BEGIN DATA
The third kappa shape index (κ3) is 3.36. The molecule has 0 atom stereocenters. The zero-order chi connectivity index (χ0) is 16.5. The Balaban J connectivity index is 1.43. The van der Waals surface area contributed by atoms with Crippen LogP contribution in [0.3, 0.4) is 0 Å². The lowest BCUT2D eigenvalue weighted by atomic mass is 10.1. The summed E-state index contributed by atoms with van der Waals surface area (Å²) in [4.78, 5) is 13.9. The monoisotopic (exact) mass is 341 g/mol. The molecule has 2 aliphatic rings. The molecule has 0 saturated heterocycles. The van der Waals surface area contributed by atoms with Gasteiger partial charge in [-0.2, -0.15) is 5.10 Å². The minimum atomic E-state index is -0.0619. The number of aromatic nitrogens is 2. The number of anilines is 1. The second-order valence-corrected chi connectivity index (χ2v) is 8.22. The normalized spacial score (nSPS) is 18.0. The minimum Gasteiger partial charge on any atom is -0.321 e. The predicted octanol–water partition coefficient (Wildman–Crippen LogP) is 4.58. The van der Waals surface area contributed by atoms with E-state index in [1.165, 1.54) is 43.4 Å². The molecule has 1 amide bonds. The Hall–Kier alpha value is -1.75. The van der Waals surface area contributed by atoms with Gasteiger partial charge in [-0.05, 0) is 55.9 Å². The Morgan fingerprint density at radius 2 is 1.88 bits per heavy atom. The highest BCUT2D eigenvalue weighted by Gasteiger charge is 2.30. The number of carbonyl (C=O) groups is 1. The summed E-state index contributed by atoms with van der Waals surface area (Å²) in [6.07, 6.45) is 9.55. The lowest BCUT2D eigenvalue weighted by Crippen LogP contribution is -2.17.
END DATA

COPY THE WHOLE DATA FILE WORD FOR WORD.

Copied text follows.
The third kappa shape index (κ3) is 3.36. The molecule has 0 atom stereocenters. The zero-order chi connectivity index (χ0) is 16.5. The Balaban J connectivity index is 1.43. The van der Waals surface area contributed by atoms with Crippen LogP contribution in [0.3, 0.4) is 0 Å². The lowest BCUT2D eigenvalue weighted by atomic mass is 10.1. The summed E-state index contributed by atoms with van der Waals surface area (Å²) in [4.78, 5) is 13.9. The monoisotopic (exact) mass is 341 g/mol. The molecule has 2 aliphatic rings. The molecule has 0 saturated heterocycles. The van der Waals surface area contributed by atoms with Gasteiger partial charge in [-0.2, -0.15) is 5.10 Å². The minimum atomic E-state index is -0.0619. The number of aromatic nitrogens is 2. The number of anilines is 1. The second-order valence-corrected chi connectivity index (χ2v) is 8.22. The normalized spacial score (nSPS) is 18.0. The minimum Gasteiger partial charge on any atom is -0.321 e. The predicted octanol–water partition coefficient (Wildman–Crippen LogP) is 4.58. The van der Waals surface area contributed by atoms with E-state index in [1.165, 1.54) is 43.4 Å². The molecule has 1 amide bonds. The Hall–Kier alpha value is -1.75. The van der Waals surface area contributed by atoms with Gasteiger partial charge in [-0.05, 0) is 55.9 Å². The Morgan fingerprint density at radius 2 is 1.88 bits per heavy atom. The highest BCUT2D eigenvalue weighted by Gasteiger charge is 2.30. The number of carbonyl (C=O) groups is 1. The summed E-state index contributed by atoms with van der Waals surface area (Å²) in [6.07, 6.45) is 9.55. The lowest BCUT2D eigenvalue weighted by Crippen LogP contribution is -2.17.